Text and images by Sheere Ng @ Makansutra
If you are born before the 70s, you would most likely remember Upper East Coast Road as the go to place for seafood. Before the land reclamation project completed in 1970, the seafood restaurants along that particular road actually fronts the shore. Eat seafood, admire the sunset, balmy evening and listen to the sea as it laps the shore – ahhh, what a great life.
But since 1977, the government had announced plans to relocate the restaurants. Those that were running their businesses on temporary planning permissions, such as Palm Beach (said to be the birth place of chilli crab), Red House and Kheng Luck, were the first to be affected. But it was not until 1985 that they were moved to East Coast Park seafood row, partly fueled by residents’ complaint of illegal parking by patrons along that old stretch.
Today, all have disappeared except for one – Hua Yu Wee. (Ms Poh, the restaurant’s supervisor says she’s not clear why they didn’t have to move, although old newspaper reported that those who held permanent permission license could stay put.) More than 50 years on, the big white stilted mansion that house the restaurant at its main hall looks decrepit yet charming. Coupled with the backyard dining (a shelter was built over it some years ago, diluting its old charm, unfortunately), Hua Yu Wee is refreshingly different from the modern restaurants.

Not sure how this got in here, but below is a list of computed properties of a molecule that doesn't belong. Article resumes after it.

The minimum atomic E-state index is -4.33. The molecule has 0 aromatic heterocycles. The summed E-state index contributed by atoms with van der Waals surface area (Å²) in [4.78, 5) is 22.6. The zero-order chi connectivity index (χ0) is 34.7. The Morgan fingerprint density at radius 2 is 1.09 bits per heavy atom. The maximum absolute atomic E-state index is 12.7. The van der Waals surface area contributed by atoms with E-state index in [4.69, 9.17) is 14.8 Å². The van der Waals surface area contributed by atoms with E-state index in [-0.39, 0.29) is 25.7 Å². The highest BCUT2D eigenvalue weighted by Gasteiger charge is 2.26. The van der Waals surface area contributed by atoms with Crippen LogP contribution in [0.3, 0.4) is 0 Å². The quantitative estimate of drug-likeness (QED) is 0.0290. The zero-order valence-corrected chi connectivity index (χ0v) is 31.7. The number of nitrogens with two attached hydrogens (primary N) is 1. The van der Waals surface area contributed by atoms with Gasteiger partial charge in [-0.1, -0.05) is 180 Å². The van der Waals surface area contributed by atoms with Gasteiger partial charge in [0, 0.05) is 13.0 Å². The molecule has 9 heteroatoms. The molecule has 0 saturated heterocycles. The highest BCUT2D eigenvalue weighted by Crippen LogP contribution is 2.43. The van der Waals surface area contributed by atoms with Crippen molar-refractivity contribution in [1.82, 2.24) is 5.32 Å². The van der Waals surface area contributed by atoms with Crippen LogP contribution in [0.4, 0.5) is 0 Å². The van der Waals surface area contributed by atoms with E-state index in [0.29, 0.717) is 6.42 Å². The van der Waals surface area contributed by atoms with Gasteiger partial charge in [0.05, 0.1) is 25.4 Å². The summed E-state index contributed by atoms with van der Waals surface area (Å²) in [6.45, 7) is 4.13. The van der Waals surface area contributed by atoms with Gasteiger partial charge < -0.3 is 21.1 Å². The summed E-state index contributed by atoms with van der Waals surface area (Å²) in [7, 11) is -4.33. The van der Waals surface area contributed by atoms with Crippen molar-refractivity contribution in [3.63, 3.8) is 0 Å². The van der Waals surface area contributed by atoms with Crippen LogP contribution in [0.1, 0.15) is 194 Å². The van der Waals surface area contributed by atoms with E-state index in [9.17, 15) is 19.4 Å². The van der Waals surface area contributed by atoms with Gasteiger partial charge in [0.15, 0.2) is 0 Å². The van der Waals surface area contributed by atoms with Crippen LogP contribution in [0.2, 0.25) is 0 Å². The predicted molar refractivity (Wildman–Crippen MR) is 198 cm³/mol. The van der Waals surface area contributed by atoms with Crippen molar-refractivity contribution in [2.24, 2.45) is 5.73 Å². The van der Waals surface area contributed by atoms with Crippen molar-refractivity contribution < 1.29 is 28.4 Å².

A retro building facade isn’t all it has. The restaurant also possesses a capable head chef, Mr Teo Ah Chye, who has been with them for more than 20 years. He may not have an expansive range of innovative dishes to offer, as how many newer establishments are wont to by habit, but he scores high marks for the rendition of classic dishes.
So excuse the waitress if she insists that both the chilli and pepper crab are equally good. Against our inclinations, we heeded her advice and ordered both. They did not disappoint. The former left a tingling sensation on your tongue yet sweet enough to encourage the next bite. The peppery version on other hand, had an almost choking aroma but the potentially overpowering flavour was brilliantly tamed with caramelised onions. Both were winners.
Just as enjoyable was the clams hor fun. Its brilliance lay in the crispy deep-fried kway teow pieces sprinkled atop the usual wok fried kway teow, presenting two contrasting textures in one dish accented with clams.
Those who come to this restaurant must never miss their beef hotpot, which has a rare and appealing edge – a spicy fuyu sauce (a reflection of the owner’s Hainanese heritage) that complements the beef to a T. However, the meat and stock (the traditional, light and humble type), we must admit, is no big shake.
Customers are mostly families and many of them are expats who stay in the area. Besides the unique ambience, they are also attracted by the fact that Hua Yu Wee does not charge corkage fee. On a regular Tuesday evening, at least three tables brought their own wine to accompany their seafood dinner. Service charge is omitted from the bill too. Ms Poh explains that as they never had this practice, it’s impossible to implement a new policy without having the regulars complaining. Hail to the old restaurants and their old ways!
For those of you wondering about the life expectancy of this restaurant, this is what Ms Poh says: “I’m not too worried because we signed a contract with the landowner.”